At ISC19, NVIDIA is announcing Arm support for GPU accelerated computing. This may seem strange to some, NVIDIA has been working with Arm for around a decade on the mobile and IoT side. At the same time, developing for GPUs on Arm has been more challenging than x86 or Power because NVIDIA’s tooling was not as mature. At ISC19, NVIDIA announced that they will be changing that, even as they announce a new DGX SuperPOD x86 supercomputer. RTX 3060 TI
NVIDIA Announces Arm Support for GPU Accelerated Computing
At ISC19 NVIDIA says that it will be bringing a full native NVIDIA GPU acceleration platform to the Arm ecosystem. That includes its CUDA-X HPC and AI software stack. The goal is that, by the end of 2019, Arm will be a first-class supported platform like x86 and Power are today.
NVIDIA said that it sees a few trends in the market pushing them towards supporting Arm for HPC and AI:
- The rise in general levels of interest for Marvell ThunderX2 and Ampere’s next-generation parts.
- Japanese and European Exascale projects focused on Arm architectures. Arm is a European country (although based in the UK which is Brexiting the EU) owned by a Japanese firm (Softbank.)
- Strong partner support from companies like Atos, Cray, and HPE (HPE recently announced plans to purchase Cray.)
- A relative open community for Arm server development and the current performance Cavium/ Marvell ThunderX2 parts are seeing.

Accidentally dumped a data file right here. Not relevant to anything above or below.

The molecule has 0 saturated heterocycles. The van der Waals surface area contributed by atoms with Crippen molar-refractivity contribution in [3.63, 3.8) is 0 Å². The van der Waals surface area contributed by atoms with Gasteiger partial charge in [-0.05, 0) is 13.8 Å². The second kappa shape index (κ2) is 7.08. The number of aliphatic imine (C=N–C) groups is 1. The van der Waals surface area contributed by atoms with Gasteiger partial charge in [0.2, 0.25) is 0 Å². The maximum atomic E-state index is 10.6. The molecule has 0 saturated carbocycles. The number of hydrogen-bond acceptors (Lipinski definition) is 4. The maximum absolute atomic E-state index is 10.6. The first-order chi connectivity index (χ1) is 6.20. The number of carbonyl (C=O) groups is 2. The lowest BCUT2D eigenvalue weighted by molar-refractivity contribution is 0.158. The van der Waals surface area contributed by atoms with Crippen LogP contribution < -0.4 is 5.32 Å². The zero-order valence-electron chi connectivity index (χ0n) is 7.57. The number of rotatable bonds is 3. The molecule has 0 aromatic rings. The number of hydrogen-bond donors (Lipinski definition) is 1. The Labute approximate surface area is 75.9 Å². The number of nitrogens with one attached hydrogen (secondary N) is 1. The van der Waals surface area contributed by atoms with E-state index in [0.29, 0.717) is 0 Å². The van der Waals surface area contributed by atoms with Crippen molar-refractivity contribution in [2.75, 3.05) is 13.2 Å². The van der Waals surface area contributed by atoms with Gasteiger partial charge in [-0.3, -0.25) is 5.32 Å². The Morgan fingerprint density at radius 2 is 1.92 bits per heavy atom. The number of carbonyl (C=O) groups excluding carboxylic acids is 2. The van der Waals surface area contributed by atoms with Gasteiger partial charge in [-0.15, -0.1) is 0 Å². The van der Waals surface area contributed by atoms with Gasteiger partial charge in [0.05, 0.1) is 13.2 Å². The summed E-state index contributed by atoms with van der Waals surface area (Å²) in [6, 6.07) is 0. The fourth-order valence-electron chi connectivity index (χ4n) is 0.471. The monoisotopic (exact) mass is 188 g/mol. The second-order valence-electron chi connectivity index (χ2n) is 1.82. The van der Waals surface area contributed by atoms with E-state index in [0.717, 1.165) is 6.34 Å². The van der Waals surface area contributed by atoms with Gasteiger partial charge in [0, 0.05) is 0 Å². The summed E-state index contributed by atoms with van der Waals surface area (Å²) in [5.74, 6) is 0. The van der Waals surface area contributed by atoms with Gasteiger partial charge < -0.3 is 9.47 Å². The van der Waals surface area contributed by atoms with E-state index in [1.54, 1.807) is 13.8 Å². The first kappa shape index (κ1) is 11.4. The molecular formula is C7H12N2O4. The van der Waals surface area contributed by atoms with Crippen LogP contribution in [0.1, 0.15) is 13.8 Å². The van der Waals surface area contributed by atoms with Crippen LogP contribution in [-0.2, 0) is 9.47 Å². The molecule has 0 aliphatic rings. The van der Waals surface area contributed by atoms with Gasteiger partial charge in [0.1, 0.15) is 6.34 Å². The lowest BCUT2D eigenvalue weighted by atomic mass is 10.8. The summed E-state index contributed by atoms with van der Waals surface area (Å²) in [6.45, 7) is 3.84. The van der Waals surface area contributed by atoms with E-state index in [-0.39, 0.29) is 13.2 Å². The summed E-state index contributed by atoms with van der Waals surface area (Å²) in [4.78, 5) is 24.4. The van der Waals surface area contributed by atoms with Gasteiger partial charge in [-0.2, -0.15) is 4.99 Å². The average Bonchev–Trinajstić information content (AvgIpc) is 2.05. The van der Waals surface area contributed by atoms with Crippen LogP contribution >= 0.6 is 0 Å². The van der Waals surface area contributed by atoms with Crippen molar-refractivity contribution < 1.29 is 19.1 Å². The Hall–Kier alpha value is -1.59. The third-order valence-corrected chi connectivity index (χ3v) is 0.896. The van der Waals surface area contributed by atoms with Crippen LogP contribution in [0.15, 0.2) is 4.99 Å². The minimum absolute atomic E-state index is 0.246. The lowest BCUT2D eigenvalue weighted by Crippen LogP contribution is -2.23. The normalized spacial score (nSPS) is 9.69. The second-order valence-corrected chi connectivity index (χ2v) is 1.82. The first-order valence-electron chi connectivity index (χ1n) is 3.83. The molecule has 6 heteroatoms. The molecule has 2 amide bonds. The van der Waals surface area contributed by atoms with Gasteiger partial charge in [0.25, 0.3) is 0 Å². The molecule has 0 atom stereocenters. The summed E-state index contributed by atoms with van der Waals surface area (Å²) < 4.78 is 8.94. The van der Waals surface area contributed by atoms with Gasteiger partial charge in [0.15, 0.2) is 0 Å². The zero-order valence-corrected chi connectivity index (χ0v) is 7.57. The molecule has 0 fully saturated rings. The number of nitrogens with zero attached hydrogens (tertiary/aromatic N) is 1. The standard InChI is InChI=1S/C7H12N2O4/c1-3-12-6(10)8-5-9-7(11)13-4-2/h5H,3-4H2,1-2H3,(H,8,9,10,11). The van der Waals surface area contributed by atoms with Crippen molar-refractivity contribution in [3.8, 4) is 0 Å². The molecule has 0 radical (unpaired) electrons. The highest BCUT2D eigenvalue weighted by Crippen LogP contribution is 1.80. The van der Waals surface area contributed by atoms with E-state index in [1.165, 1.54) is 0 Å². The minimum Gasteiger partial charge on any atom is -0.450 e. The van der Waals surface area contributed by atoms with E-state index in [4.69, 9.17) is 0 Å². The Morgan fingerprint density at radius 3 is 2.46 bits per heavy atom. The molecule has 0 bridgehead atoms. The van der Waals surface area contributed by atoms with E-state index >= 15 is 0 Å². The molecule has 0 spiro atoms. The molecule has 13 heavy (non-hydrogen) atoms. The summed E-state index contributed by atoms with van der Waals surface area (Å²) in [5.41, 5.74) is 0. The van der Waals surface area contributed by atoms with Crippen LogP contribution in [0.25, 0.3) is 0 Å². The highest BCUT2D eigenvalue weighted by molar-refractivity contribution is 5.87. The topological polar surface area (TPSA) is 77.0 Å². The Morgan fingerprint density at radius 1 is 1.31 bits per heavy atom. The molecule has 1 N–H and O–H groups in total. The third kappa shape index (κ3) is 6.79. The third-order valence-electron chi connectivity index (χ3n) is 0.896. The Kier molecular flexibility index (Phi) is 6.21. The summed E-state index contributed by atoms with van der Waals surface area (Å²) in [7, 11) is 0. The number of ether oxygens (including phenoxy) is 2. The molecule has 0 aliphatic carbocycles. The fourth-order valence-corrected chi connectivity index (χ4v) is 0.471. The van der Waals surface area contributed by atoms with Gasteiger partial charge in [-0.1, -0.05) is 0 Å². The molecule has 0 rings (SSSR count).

Overall this makes sense. It is not, however, saying that this is ready. Instead, NVIDIA is saying that this will be ready later this year. There is a big difference, but frankly, by the end of Q3, Arm will need a completely new generation of chips to be competitive on the CPU side of the market.
This is a great step for the industry. It also does not necessarily go against the thoughts behind our piece around NVIDIA to Acquire Mellanox a Potential Prelude to Servers. There we speculated that if NVIDIA made a server, it would be Arm based. One would assume that if NVIDIA made an Arm server SoC, it would also need to have CUDA-based HPC and AI tooling working with the Arm ecosystem.
Also, the competitive climate has changed around NVIDIA. With the recent Cray and AMD 1.5 Exaflop Frontier Supercomputer, the first two big exascale contracts have gone to all Intel and all AMD designs, using both companies’ CPUs and GPUs (assuming Intel’s GPU shows up on time and up to spec.) NVIDIA needs to partner with another vendor to get wins. Partnering with IBM Power designs has paid dividends, but we do not see Power as being the top mainstream chip architecture by 2024.